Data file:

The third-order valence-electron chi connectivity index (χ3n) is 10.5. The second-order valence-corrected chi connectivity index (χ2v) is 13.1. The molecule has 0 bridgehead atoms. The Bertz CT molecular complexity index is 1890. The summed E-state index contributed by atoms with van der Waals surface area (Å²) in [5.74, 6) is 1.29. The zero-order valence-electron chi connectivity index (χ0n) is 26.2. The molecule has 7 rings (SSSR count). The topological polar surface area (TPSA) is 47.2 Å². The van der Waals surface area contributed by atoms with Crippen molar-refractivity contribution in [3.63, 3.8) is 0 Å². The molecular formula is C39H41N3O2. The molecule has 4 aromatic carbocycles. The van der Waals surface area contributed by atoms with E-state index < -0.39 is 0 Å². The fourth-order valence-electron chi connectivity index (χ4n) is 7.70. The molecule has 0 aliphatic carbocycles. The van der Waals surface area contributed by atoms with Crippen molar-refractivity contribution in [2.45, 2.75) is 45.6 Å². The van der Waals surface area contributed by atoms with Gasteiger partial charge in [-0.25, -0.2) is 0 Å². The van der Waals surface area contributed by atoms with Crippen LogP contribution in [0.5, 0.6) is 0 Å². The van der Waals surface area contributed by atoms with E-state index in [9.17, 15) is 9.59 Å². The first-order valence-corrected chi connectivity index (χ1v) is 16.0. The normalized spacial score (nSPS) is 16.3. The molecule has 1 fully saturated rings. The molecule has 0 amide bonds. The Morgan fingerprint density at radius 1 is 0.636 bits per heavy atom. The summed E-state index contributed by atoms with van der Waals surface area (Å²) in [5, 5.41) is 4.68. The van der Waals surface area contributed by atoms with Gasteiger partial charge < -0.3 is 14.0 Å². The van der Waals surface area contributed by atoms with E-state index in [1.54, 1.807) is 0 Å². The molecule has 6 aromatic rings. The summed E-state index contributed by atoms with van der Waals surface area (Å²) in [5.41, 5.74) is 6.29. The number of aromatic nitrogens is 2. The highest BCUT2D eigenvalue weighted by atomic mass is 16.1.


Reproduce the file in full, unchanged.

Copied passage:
The third-order valence-electron chi connectivity index (χ3n) is 10.5. The second-order valence-corrected chi connectivity index (χ2v) is 13.1. The molecule has 0 bridgehead atoms. The Bertz CT molecular complexity index is 1890. The summed E-state index contributed by atoms with van der Waals surface area (Å²) in [5.74, 6) is 1.29. The zero-order valence-electron chi connectivity index (χ0n) is 26.2. The molecule has 7 rings (SSSR count). The topological polar surface area (TPSA) is 47.2 Å². The van der Waals surface area contributed by atoms with Crippen molar-refractivity contribution in [3.63, 3.8) is 0 Å². The molecular formula is C39H41N3O2. The molecule has 4 aromatic carbocycles. The van der Waals surface area contributed by atoms with E-state index < -0.39 is 0 Å². The fourth-order valence-electron chi connectivity index (χ4n) is 7.70. The molecule has 0 aliphatic carbocycles. The van der Waals surface area contributed by atoms with Crippen molar-refractivity contribution in [2.45, 2.75) is 45.6 Å². The van der Waals surface area contributed by atoms with Gasteiger partial charge in [-0.25, -0.2) is 0 Å². The van der Waals surface area contributed by atoms with Crippen LogP contribution in [0.5, 0.6) is 0 Å². The van der Waals surface area contributed by atoms with E-state index in [9.17, 15) is 9.59 Å². The first-order valence-corrected chi connectivity index (χ1v) is 16.0. The normalized spacial score (nSPS) is 16.3. The molecule has 1 fully saturated rings. The molecule has 0 amide bonds. The Morgan fingerprint density at radius 1 is 0.636 bits per heavy atom. The summed E-state index contributed by atoms with van der Waals surface area (Å²) in [5, 5.41) is 4.68. The van der Waals surface area contributed by atoms with Gasteiger partial charge < -0.3 is 14.0 Å². The van der Waals surface area contributed by atoms with E-state index in [1.54, 1.807) is 0 Å². The molecule has 6 aromatic rings. The summed E-state index contributed by atoms with van der Waals surface area (Å²) in [5.41, 5.74) is 6.29. The number of aromatic nitrogens is 2. The highest BCUT2D eigenvalue weighted by atomic mass is 16.1.